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Broiler Chicken Welfare Definitely Isn’t Pukka

If you kept your television tuned to BBC One after the England-Switzerland football match on Wednesday night, you might have caught a feature on the Ten O’Clock News about a paper published in last week’s PLoS ONE (although the Beeb didn’t think to mention the journal). Nonetheless, we were impressed that the story was second only to the coverage of some voting I hear is going on in a faraway land…

In a paper entitled Leg Disorders in Broiler Chickens: Prevalence, Risk Factors and Prevention, Toby Knowles and his colleagues at the University of Bristol, the University of Warwick and The Royal Veterinary College, report that the huge increase in growth rates of broiler chickens means more than a quarter of these intensively-reared birds have difficulty walking and suffer from poor leg health.

Coincidentally, the paper was published the day after British supermarket giant, Tesco, announced it was to start selling super-cheap (groan) whole chickens for as little as £1.99 ($4). This is despite efforts from celebrity chefs Hugh Fearnley-Whittingstall and Jamie Oliver (presenters of the Channel 4 TV shows Hugh’s Chicken Run and Jamie’s Fowl Dinners, respectively, Oliver also infamous for his use of the word pukka) to raise awareness of the terrible living conditions broiler chickens must endure, compared to their free-range counterparts.

In an article in The Daily Telegraph, Knowles said: “The welfare implications of this study are profound. Worldwide approximately 20 billion broilers are reared within similar husbandry systems that are biased towards economics of production and detrimental to poultry welfare.”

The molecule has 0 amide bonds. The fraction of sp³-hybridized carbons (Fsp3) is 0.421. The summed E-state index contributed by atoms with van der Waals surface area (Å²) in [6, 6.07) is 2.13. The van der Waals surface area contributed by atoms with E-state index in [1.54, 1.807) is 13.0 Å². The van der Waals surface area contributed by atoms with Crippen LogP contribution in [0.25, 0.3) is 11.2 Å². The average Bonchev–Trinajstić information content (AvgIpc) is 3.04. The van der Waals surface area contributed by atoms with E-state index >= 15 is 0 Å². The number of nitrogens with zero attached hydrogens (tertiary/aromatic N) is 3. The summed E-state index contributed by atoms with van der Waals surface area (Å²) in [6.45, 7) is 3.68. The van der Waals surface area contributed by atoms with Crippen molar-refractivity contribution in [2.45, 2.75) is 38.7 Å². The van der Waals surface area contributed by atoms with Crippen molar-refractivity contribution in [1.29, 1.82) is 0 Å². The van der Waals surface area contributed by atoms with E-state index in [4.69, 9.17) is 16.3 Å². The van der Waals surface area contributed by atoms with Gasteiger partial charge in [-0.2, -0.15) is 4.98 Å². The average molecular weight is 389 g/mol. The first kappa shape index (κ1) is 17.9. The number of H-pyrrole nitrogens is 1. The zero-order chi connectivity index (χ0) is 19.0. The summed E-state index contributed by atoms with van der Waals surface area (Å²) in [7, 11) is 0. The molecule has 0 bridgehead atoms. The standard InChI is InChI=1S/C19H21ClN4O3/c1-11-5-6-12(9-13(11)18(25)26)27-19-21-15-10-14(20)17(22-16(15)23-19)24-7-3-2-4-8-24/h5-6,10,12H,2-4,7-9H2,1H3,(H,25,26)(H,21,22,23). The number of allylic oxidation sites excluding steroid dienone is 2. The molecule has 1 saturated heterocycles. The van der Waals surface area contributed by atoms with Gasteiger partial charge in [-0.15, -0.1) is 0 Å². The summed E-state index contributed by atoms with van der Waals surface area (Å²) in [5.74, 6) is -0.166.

In The Guardian, meanwhile, Dr Lesley Lambert, director of research at Compassion in World Farming, worries that consumers will vote with their wallets rather than with their consciences: “Why doesn’t Tesco drop their prices on their higher welfare products and make this affordable to people on all budgets? While Sainsbury’s has committed to massive improvements in animal welfare, Tesco is showing its ethical credentials with this race to the bottom.”

Matthew Fort, food writer at The Guardian, wrote a thought-provoking opinion piece for The Guardian’s Comment is Free section, which has triggered an eggstra-feisty debate.

Other news coverage of the story included:
The Independent –
Tesco hits a new low with arrival of the £1.99 chicken and Janet Street-Porter: Hooray for Henry? Not bloody likely…
BBC News – Anger over £1.99 Tesco chickens
Metro –
Tesco attacked for selling £1.99 whole chickens
Daily Mail –
TV chef’s fury as Tesco sells its chickens for just £1.99
Channel 4 News – Chicken cost falls despite TV campaign

Wired –
Farmed Chickens Can’t Walk; Just Grow Them in Vats Already
Independent Online, South Africa –
‘Cramped, fat and crippled’

Effect Measure went one better and posed every schoolboy’s favourite question, Why can’t the chicken cross the road?

Don’t be a chicken now: Knowles’s article is freely available in full, so why not read the paper yourself and add any comments or notes you may have?

That’s quite enough chicken jokes, although if your pun-tolerance is higher than mine, ChickenJoke.com has a longer list of variations on a theme and Google has many, many more, if you are eggstremely bored.

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